Live and let live?

McCartney Tells Yoko Ono to Chill Over Credits
LOS ANGELES (Reuters) – Let it be, said Paul McCartney to Yoko Ono. McCartney, in a lengthy statement released on Wednesday, rejected suggestions that the widow of his late partner John Lennon might have a court case because he reversed the credits on Beatles songs on his latest album from the traditional “Lennon-McCartney” to “by Paul McCartney and John Lennon.”
McCartney’s new album “Back In The U.S. Live 2002,” lists 19 classic Beatles songs that way and McCartney said, “The truth is that this is much ado about nothing and there is no need for anybody to get their knickers in a twist.”
While some press reports have indicated that Ono was considering litigation over the matter, her spokesman Elliot Mintz told Reuters: “This is not an issue involving a legal matter…. She is secure in the knowledge that the agreement that has been in place for the past 40 years stands,” he said.
Mintz said that in the past McCartney has asked Ono to reverse the order of songwriting credit and that she has repeatedly rejected his requests on the grounds that a “deal is a deal.” Mintz said McCartney did not contact Ono for his most recent CD.
But, “regardless of what occurred on his last CD, Yoko is confident that the original Lennon/McCartney agreement is going to stand in future matters of this nature and this matter does not involve litigation,” he said.
In his statement, McCartney said he was not worried about Ono’s displeasure but thought it was time to make the facts clear over this “long-running and rather silly dispute.”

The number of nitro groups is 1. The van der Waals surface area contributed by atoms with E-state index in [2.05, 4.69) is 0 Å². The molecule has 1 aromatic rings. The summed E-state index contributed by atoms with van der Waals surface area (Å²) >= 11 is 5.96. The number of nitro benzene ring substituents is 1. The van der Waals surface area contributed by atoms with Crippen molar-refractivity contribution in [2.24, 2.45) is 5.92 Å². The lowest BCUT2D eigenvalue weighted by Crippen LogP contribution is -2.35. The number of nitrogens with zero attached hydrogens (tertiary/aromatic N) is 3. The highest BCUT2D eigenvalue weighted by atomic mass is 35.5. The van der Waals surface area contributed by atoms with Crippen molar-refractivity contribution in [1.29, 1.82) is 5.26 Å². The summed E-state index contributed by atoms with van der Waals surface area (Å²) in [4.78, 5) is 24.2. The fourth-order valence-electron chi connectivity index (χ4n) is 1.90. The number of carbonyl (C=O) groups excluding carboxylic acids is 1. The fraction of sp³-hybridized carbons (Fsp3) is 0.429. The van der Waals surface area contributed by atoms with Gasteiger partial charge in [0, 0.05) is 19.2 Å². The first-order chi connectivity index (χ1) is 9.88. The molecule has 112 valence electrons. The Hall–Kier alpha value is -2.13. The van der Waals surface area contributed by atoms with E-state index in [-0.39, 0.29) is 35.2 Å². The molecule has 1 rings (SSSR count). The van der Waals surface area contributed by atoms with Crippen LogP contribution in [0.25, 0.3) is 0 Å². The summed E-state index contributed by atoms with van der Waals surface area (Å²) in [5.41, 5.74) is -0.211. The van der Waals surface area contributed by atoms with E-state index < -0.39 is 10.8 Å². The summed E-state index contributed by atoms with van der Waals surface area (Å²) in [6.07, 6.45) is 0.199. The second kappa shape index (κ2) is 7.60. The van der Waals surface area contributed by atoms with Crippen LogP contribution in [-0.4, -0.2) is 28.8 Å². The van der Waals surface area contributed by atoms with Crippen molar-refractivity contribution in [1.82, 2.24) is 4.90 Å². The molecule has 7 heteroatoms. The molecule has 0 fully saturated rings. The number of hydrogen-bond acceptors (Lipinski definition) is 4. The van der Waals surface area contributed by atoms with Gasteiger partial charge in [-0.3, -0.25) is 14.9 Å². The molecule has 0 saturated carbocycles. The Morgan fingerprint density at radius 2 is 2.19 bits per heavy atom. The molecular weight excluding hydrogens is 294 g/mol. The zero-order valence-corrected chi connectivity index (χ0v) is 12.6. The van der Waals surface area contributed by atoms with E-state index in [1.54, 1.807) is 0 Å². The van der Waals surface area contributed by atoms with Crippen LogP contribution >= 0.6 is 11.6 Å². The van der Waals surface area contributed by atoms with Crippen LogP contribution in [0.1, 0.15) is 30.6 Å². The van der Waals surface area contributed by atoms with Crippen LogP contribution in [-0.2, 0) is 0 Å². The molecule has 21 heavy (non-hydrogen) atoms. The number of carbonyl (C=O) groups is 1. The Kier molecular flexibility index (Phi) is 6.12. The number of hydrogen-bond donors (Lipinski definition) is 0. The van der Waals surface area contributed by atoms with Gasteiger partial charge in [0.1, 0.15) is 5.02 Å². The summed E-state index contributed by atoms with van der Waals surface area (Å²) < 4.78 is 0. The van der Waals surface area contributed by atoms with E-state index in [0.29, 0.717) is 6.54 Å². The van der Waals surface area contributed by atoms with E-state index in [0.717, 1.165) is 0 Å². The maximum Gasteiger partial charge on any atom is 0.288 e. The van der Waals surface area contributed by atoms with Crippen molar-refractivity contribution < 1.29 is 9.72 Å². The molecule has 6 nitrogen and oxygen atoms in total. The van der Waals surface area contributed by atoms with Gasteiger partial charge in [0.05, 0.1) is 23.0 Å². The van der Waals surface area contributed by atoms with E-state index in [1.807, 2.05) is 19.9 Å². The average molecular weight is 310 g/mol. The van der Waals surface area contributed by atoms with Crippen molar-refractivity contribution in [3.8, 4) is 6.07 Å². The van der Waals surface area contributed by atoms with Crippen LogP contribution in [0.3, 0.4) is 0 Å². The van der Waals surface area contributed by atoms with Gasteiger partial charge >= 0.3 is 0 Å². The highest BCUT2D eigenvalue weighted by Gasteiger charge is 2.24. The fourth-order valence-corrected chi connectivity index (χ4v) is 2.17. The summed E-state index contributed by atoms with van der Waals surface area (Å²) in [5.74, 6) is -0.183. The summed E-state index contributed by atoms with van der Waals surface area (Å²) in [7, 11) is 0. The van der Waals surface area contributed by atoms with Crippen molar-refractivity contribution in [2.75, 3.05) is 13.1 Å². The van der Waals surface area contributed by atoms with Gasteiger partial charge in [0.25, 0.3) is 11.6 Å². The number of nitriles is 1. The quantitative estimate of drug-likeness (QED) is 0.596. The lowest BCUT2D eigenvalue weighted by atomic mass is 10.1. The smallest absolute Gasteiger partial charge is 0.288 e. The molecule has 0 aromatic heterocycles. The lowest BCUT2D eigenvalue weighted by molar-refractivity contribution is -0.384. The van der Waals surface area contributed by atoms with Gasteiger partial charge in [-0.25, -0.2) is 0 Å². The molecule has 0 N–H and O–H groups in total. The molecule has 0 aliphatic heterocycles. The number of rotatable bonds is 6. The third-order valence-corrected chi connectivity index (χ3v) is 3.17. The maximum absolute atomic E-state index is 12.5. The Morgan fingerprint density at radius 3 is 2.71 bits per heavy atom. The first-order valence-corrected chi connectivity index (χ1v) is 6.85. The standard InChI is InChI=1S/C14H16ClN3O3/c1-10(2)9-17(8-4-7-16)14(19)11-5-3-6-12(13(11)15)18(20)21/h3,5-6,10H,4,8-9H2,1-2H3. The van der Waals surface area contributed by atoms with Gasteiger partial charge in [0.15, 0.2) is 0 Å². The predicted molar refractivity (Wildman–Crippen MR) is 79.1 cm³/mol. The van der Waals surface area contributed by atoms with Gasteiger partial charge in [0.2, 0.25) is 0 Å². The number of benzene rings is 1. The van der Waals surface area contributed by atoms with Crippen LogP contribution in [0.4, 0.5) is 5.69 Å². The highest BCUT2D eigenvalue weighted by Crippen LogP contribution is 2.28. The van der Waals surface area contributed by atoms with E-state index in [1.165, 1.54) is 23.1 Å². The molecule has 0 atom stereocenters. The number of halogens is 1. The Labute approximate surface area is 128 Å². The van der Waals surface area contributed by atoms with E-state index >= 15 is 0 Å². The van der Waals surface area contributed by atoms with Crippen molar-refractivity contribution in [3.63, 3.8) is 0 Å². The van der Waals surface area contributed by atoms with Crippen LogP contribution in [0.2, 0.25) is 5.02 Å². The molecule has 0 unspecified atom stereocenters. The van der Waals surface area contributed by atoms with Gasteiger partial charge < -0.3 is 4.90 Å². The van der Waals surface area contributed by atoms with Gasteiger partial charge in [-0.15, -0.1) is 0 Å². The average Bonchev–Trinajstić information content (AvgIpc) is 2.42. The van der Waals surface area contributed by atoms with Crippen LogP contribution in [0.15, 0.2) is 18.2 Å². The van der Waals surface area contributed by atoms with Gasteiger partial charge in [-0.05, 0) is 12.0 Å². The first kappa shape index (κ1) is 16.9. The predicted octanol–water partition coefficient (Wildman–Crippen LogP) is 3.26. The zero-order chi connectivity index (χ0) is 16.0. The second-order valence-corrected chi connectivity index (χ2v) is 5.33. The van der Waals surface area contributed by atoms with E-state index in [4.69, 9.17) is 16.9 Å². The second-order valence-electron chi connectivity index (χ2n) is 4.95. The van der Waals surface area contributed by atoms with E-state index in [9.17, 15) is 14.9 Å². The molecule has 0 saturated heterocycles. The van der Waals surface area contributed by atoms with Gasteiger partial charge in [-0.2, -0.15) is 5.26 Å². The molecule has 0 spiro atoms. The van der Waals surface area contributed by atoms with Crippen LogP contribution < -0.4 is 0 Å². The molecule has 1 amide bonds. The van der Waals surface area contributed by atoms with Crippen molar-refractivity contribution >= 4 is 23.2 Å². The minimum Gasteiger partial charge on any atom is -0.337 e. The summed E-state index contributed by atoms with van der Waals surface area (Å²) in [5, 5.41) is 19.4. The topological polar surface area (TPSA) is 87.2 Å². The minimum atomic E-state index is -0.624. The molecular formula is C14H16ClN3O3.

McCartney has long complained that Lennon, for instance, had no input in the hit “Yesterday,” which McCartney wrote.
McCartney said Lennon accurately divided credit for each of their songs in a Playboy magazine article and that he and Lennon were in complete agreement as to who had done what. McCartney himself spelled out the exact writing credits for Barry Miles’s book “Many Years From Now.”
McCartney said Beatles manager Brian Epstein and Lennon independently decided in Epstein’s London office that the billing would be “songs by John Lennon and Paul McCartney”
“I said ‘What about McCartney/Lennon?’ They said ‘We’ll do this for now and we can change it around to be fair at any point in the future,”‘ McCartney said.
“(Being) reassured by this, I let the matter go and our songs became known as Lennon/McCartney songs, a fact I was perfectly happy about,” he said, but recalled years later when he made a request to Ono to reverse the order for “Yesterday” for the “Beatles Anthology.”
“At first she said yes, but then she rang back a couple of hours later and reversed her decision,” McCartney said.
“I personally don’t see any harm in John’s songs such as ‘Strawberry Fields’ and ‘Help’ being labeled ‘by John Lennon and Paul McCartney’ and my songs such as ‘Let It Be’ and ‘Eleanor Rigby’ being labeled ‘by Paul McCartney and John Lennon’,” he said.
McCartney said it was time for people like Ono to be a little generous and “not have a problem with his suggestion of how to simply map out for those who do not know who wrote which of the songs.”